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Tim Buck, a civilian attorney living at Atsugi Naval Air Facility since the spring of 2000, resigned Tuesday after three years as commissioner of the U.S. Forces Japan-American Football League and turned the reins over the Master Sgt. Joseph Howell, of Yokota Air Base's 374th Operational Support Squadon, a former player and coach of the Yokota Raiders.

Tim Buck, a civilian attorney living at Atsugi Naval Air Facility since the spring of 2000, resigned Tuesday after three years as commissioner of the U.S. Forces Japan-American Football League and turned the reins over the Master Sgt. Joseph Howell, of Yokota Air Base's 374th Operational Support Squadon, a former player and coach of the Yokota Raiders. (Dave Ornauer / S&S)

YOKOTA AIR BASE, Japan — Tuesday was a red-letter day for Joseph Howell.

At a 9:30 a.m. meeting at 374th Airlift Wing headquarters, Col. Mark E. Stearns, wing commander, notified the Air Force master sergeant he’d been named the service’s command post senior NCO of the year.

About 45 minutes later, the former player/coach of the Yokota interservice football team became the commissioner of the U.S. Forces Japan-American Football League.

Howell replaced Tim Buck, who resigned after three years in the position. Buck is transferring to the U.S. this spring.

“I’ve got some very big shoes to fill,” said Howell, 36, of Shelby, N.C., who has been involved with the Raiders since arriving at Yokota in 1998 and headed the search committee for a commissioner in spring 2000.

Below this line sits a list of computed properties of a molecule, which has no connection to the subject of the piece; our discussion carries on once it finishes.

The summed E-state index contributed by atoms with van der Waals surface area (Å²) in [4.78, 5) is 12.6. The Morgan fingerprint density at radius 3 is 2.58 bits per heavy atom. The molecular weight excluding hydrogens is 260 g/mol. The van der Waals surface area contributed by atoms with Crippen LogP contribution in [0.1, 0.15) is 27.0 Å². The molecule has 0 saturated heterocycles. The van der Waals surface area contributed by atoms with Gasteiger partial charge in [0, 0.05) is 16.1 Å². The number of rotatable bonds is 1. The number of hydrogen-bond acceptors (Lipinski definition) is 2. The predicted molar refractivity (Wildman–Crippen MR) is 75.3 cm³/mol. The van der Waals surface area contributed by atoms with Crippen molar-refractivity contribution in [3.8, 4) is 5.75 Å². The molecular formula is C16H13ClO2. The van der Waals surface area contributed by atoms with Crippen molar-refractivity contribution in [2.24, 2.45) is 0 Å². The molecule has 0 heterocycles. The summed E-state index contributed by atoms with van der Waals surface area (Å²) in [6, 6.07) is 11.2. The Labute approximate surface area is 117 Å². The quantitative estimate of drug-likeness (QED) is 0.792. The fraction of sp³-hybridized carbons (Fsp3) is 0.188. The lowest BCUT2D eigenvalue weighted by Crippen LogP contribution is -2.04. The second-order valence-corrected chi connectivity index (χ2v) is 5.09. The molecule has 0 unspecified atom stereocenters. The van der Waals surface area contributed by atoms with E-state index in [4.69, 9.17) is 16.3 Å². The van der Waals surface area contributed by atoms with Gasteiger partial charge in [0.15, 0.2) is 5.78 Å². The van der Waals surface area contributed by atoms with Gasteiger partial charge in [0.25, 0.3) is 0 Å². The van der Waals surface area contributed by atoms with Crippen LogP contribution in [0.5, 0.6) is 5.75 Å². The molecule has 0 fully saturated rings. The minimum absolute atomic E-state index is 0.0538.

That hunt led to Buck, a civilian attorney living at Atsugi Naval Air Facility the past three years.

Buck’s stewardship gave the league “hope and a vision for the future,” Yokota linebacker and former player/coach Greg Powell said.

From four teams in 1999, the league grew to six for the 2000 season and plans to add teams from Camp Hansen and Futenma Marine Corps Air Station on Okinawa, creating two divisions for the 2003 season, which opens on May 24.

None of the league’s members had base sponsorship when Buck’s tenure began. Now, the Yokosuka Seahawks and Yokota Raiders have full command support, and Misawa officials purchased 40 sets of helmets and shoulder pads for the Marauders.

The league also made progress toward playing regularly against Japanese X-League semi-pro teams.

Former Yokosuka quarterback Robert Sloan signed with the X-League’s Renown Rovers last summer and wound up starting.

And earlier this month, the league’s 2002 offensive player of the year, Yokosuka’s Chris Bolden, earned a scholarship to Concord College, an NCAA Division II school in West Virginia — becoming the first league player to earn a scholarship during Buck’s tenure.

It hasn’t been all moonlight and roses, though.

The Raiders and the Okinawa Giants suspended operations during the 2002 season because of a player shortage. Duty commitments and transportation problems forced the forfeiture or rescheduling of nine games.

Howell a league manual, containing proposed season schedules, league rules, regulations and bylaws — along with a running account of all his actions as commissioner.

Howell said he would like to see more players recruited by colleges, additional plans for league expansion and wider base support for teams. He may also designate a league representative on Okinawa to assist Southern Division teams, should one form.

“When [Buck] first started, all we were were teams trying to play football. My main focus is to continue what Mr. Buck started and not let it die,” Howell said.

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Dave Ornauer has been employed by or assigned to Stars and Stripes Pacific almost continuously since March 5, 1981. He covers interservice and high school sports at DODEA-Pacific schools and manages the Pacific Storm Tracker.
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